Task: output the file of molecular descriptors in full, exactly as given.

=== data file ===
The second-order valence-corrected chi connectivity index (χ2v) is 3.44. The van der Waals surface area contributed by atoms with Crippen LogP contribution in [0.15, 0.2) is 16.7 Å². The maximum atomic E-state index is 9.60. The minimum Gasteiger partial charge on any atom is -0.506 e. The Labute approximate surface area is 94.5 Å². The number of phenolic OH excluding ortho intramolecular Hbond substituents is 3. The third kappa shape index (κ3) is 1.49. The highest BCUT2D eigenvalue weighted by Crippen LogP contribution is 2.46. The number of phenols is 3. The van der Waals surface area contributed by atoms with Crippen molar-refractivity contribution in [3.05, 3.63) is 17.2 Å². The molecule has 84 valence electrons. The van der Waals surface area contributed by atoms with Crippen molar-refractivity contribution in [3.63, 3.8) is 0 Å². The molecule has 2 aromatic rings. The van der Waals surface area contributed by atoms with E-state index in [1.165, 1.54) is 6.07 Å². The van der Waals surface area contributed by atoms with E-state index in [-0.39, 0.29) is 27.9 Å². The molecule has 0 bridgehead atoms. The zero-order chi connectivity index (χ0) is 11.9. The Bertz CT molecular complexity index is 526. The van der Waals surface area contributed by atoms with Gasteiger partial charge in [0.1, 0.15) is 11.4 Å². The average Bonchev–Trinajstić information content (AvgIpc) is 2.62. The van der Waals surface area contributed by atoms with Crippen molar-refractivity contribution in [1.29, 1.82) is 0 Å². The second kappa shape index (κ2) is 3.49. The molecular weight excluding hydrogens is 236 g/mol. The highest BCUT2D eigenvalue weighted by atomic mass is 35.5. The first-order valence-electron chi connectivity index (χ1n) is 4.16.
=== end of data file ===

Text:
The second-order valence-corrected chi connectivity index (χ2v) is 3.44. The van der Waals surface area contributed by atoms with Crippen LogP contribution in [0.15, 0.2) is 16.7 Å². The maximum atomic E-state index is 9.60. The minimum Gasteiger partial charge on any atom is -0.506 e. The Labute approximate surface area is 94.5 Å². The number of phenolic OH excluding ortho intramolecular Hbond substituents is 3. The third kappa shape index (κ3) is 1.49. The highest BCUT2D eigenvalue weighted by Crippen LogP contribution is 2.46. The number of phenols is 3. The van der Waals surface area contributed by atoms with Crippen molar-refractivity contribution in [3.05, 3.63) is 17.2 Å². The molecule has 84 valence electrons. The van der Waals surface area contributed by atoms with Crippen molar-refractivity contribution in [3.63, 3.8) is 0 Å². The molecule has 2 aromatic rings. The van der Waals surface area contributed by atoms with E-state index in [1.165, 1.54) is 6.07 Å². The van der Waals surface area contributed by atoms with E-state index in [-0.39, 0.29) is 27.9 Å². The molecule has 0 bridgehead atoms. The zero-order chi connectivity index (χ0) is 11.9. The Bertz CT molecular complexity index is 526. The van der Waals surface area contributed by atoms with Gasteiger partial charge in [0.1, 0.15) is 11.4 Å². The average Bonchev–Trinajstić information content (AvgIpc) is 2.62. The van der Waals surface area contributed by atoms with Crippen molar-refractivity contribution in [1.29, 1.82) is 0 Å². The second kappa shape index (κ2) is 3.49. The molecular weight excluding hydrogens is 236 g/mol. The highest BCUT2D eigenvalue weighted by atomic mass is 35.5. The first-order valence-electron chi connectivity index (χ1n) is 4.16.